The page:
The average wait for a hearing aid on the NHS has risen in England by seven weeks in the last year, a study says.
Digital hearing aids have been provided on the NHS since 2001
The average wait for an aid after GP referral rose to 47 weeks, but fell in Wales and Northern Ireland, a study of more than 250 NHS departments found.
In some hospitals the waiting time was up to three years, the British Society of Hearing Aid Audiologists, which represents private clinics, said.
The government said it was up to local health bosses to reduce waiting times.
There are no targets for hearing aid waits, although by 2008 patients must be treated within 18 weeks of referral under a pan-NHS waiting target.
The society, which has published the study in its journal BSHAA News, said the situation had been complicated by the fact that digital hearing aids were now available on the NHS.
After lobbying by RNID, formerly the Royal Institute for Deaf People, the NHS agreed to provide digital hearing aids.
The decision led to a deluge of people asking for the aids, which cost £2,000 each if bought privately.
Society president Karen Finch said: "Hospitals are short of audiologists and demand has soared since the introduction of digital hearing aids.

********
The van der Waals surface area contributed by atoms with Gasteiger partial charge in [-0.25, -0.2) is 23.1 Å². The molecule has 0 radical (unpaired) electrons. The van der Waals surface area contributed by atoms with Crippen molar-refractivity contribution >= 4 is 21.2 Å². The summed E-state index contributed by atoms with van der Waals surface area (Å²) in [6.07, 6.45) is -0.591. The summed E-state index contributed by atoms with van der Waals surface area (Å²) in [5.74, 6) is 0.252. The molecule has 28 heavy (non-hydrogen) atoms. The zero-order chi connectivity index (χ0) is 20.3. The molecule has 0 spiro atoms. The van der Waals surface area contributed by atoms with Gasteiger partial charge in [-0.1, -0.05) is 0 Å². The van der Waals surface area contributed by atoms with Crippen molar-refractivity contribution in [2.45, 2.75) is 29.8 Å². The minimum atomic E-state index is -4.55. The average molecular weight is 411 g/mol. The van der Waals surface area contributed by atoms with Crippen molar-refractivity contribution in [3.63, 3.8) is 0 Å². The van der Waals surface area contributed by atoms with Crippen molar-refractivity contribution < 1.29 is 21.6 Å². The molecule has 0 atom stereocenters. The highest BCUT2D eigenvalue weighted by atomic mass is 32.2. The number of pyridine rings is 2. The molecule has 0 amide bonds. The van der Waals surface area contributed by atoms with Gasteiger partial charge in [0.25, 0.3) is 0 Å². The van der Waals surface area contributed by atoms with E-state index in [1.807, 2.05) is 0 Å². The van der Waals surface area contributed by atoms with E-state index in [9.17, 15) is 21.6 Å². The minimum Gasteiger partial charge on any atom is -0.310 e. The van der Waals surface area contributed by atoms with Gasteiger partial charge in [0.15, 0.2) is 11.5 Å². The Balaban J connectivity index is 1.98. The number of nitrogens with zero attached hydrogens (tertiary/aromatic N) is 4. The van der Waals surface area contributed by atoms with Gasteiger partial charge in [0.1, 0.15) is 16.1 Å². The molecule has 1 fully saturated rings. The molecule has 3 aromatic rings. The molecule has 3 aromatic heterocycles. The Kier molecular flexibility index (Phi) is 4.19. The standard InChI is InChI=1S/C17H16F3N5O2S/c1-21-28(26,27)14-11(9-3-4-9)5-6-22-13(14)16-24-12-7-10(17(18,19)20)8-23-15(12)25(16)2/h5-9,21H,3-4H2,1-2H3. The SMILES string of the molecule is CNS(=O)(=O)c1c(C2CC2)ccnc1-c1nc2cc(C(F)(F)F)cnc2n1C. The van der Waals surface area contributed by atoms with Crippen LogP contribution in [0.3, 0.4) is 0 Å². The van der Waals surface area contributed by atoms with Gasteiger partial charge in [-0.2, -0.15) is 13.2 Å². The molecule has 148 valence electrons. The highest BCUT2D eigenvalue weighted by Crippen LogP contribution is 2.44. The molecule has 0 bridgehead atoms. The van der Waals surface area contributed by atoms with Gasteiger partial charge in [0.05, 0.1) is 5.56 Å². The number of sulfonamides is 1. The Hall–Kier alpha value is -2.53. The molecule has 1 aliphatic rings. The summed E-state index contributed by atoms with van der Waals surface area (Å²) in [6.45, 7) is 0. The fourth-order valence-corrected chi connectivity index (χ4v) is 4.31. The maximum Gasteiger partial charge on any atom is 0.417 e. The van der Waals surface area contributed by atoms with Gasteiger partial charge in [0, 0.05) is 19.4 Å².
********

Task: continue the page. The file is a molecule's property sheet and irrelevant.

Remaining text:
"Until clinics deal with new patients, there seems little hope for individuals who already have an analogue hearing aid and want to upgrade to digital."
More than 2m people in the UK have a hearing aid, but the Audit Commission has said up to another 6m need one.
The BSHAA study of more than 250 NHS audiologist departments, about half of which use private sector clinics to treat patients under a new contract, found that the south east of England had the longest waiting times at 81 weeks.
Wales saw a drop from 93 to 50 weeks, while in Northern Ireland the wait fell from 69 to 48. Scotland stayed the same at 47 weeks, while the overall UK wait also stayed at 47.
The BSHAA was unable to say why there had been falls in Wales and Northern Ireland.
Dr John Low, chief executive of RNID, which helped to set up the new contract providing digital hearing aids, said primary care trusts must provide extra funding to meet the 2008 target.
"Audiology services have suffered from historical neglect and under-funding and the problem of waiting times is one that cannot be quickly resolved and is an NHS-wide issue."
The Department of Health said it was aware the waiting times were "longer than they should be" in some parts of the country.
But a spokeswoman added: "It is up to local PCTs to ensure their local population benefits from the modernised hearing aid services."
The NHS Confederation, which represents health service managers, said it was unable to comment.